The panel featured eight woman from Womanthology: Heroic, and their enthusiasm and passion was inspiring. My two favorites, Kelly Turnbull and Jean Kang, both hilarious in their own right, reminded the audience that being an artist takes dedication but when you’re doing what you love, it’s never work. It’s simply a labor of love.


One of the compelling components of Comic-Con is its How-To track. I dropped in on Bryan Tillman ‘s Proper Pitching and Promoting Yourself talk. As the academic director for Media Arts and Animation, Game Art and Design, Visual Game Programming, Motion Graphics and Visual Effects at the Art Institute of Washington, Bryan killed it. His delivery alone made the hour-long session a treat. But he also gave some really solid insight with his 5 Rules of pitching and promotion:

  1. Know your product.
  2. Be prepared to B.S. your way to the truth.
  3. There’s a fine line between confidence and cocky.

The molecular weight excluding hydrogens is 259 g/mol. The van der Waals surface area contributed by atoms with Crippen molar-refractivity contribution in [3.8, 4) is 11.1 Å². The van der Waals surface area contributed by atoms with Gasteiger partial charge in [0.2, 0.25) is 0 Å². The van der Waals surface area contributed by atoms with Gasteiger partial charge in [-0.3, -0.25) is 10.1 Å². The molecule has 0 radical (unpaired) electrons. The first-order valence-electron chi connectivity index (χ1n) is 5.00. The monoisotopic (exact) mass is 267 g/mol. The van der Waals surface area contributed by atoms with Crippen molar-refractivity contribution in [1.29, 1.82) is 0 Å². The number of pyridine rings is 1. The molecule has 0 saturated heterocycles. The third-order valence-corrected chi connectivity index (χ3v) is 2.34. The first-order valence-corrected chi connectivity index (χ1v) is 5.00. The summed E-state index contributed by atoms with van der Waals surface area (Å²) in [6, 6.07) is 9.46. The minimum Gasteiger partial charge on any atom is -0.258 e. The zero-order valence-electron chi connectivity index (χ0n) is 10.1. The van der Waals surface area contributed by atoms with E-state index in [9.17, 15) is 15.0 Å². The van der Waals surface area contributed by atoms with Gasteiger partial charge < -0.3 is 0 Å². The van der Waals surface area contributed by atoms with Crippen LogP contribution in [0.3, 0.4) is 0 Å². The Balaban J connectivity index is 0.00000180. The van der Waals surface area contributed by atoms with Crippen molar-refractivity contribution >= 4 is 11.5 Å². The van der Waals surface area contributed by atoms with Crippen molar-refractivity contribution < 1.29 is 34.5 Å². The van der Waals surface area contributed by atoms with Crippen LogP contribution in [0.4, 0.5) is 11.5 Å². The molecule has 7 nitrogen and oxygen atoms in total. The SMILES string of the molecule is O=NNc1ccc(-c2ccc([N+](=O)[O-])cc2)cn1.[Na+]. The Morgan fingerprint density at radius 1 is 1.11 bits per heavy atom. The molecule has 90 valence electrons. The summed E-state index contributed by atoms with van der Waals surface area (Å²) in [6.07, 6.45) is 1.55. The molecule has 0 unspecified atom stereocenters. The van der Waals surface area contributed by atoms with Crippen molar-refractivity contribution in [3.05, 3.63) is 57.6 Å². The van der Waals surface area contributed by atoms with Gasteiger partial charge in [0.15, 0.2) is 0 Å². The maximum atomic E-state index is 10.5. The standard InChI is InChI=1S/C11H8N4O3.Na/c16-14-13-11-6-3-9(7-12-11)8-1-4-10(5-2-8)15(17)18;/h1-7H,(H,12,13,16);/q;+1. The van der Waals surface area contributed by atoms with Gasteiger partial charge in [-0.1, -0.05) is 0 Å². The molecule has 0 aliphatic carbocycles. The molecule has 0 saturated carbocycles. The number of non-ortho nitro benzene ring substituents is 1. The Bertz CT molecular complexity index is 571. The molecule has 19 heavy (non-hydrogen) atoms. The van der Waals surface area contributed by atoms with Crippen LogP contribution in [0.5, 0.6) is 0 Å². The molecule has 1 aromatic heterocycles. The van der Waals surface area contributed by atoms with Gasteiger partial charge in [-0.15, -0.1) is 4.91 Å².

4. Network, network, network — with everyone.
  5. Get over yourself.


Need I say more?

Steven "Batman" Mandzik with Amy "Vader" Senger

Thanks, Wikia and LA Times Hero Complex, for a fun night!


Teaming up with executive producers Stan Lee, Joss Whedon, Harry Knowles, and Thomas Tull, Morgan Spurlock nailed the essence, the passion and the exhilaration of Comic-Con in his latest film pursuit. The audience laughed, cried, even cringed at the mention of the ‘Comic-Con stink’. It is a must-see flick for anyone even mildly curious about the Con: http://comicconmovie.com/


Tourism New Zealand was promoting “a trip of a lifetime to Middle Earth” — including tickets to the World Premiere of The Hobbit: An Unexpected Journey in Wellington, New Zealand.